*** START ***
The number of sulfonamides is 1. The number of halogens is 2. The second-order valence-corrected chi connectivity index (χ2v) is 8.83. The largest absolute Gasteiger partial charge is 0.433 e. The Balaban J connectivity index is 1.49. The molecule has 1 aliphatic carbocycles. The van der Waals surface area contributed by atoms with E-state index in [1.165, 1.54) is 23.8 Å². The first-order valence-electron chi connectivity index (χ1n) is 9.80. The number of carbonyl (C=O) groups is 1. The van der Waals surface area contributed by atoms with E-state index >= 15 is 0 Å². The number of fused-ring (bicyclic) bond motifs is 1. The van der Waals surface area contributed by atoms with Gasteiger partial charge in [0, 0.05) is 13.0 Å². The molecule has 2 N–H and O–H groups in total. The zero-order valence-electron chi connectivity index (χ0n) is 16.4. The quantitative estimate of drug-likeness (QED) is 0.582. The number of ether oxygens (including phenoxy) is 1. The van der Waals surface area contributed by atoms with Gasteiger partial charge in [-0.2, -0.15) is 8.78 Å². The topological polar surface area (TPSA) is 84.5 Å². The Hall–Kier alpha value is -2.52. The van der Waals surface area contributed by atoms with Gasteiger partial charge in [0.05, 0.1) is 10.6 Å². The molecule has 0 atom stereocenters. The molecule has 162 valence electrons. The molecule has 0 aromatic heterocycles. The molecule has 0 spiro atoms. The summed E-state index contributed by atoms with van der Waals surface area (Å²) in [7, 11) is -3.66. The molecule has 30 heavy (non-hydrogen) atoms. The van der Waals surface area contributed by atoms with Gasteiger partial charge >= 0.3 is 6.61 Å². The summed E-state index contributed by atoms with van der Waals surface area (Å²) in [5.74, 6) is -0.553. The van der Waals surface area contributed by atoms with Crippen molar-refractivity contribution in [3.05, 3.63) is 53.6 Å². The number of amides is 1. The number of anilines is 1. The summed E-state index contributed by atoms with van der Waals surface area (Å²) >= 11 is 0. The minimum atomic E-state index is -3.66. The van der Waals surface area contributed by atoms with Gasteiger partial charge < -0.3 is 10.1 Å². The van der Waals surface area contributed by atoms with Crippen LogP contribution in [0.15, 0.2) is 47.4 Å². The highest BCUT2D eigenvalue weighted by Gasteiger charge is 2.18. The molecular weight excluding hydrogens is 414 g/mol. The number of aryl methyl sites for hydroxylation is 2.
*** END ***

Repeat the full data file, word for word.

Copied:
The number of sulfonamides is 1. The number of halogens is 2. The second-order valence-corrected chi connectivity index (χ2v) is 8.83. The largest absolute Gasteiger partial charge is 0.433 e. The Balaban J connectivity index is 1.49. The molecule has 1 aliphatic carbocycles. The van der Waals surface area contributed by atoms with E-state index in [1.165, 1.54) is 23.8 Å². The first-order valence-electron chi connectivity index (χ1n) is 9.80. The number of carbonyl (C=O) groups is 1. The van der Waals surface area contributed by atoms with E-state index >= 15 is 0 Å². The number of fused-ring (bicyclic) bond motifs is 1. The van der Waals surface area contributed by atoms with Gasteiger partial charge in [0, 0.05) is 13.0 Å². The molecule has 2 N–H and O–H groups in total. The zero-order valence-electron chi connectivity index (χ0n) is 16.4. The quantitative estimate of drug-likeness (QED) is 0.582. The number of ether oxygens (including phenoxy) is 1. The van der Waals surface area contributed by atoms with Gasteiger partial charge in [-0.2, -0.15) is 8.78 Å². The topological polar surface area (TPSA) is 84.5 Å². The Hall–Kier alpha value is -2.52. The van der Waals surface area contributed by atoms with Gasteiger partial charge in [0.05, 0.1) is 10.6 Å². The molecule has 0 atom stereocenters. The molecule has 162 valence electrons. The molecule has 0 aromatic heterocycles. The molecule has 0 spiro atoms. The summed E-state index contributed by atoms with van der Waals surface area (Å²) in [7, 11) is -3.66. The molecule has 30 heavy (non-hydrogen) atoms. The van der Waals surface area contributed by atoms with Gasteiger partial charge >= 0.3 is 6.61 Å². The summed E-state index contributed by atoms with van der Waals surface area (Å²) in [5.74, 6) is -0.553. The van der Waals surface area contributed by atoms with Crippen molar-refractivity contribution in [3.05, 3.63) is 53.6 Å². The number of amides is 1. The number of anilines is 1. The summed E-state index contributed by atoms with van der Waals surface area (Å²) >= 11 is 0. The minimum atomic E-state index is -3.66. The van der Waals surface area contributed by atoms with Gasteiger partial charge < -0.3 is 10.1 Å². The van der Waals surface area contributed by atoms with Crippen LogP contribution in [0.15, 0.2) is 47.4 Å². The highest BCUT2D eigenvalue weighted by Gasteiger charge is 2.18. The molecular weight excluding hydrogens is 414 g/mol. The number of aryl methyl sites for hydroxylation is 2.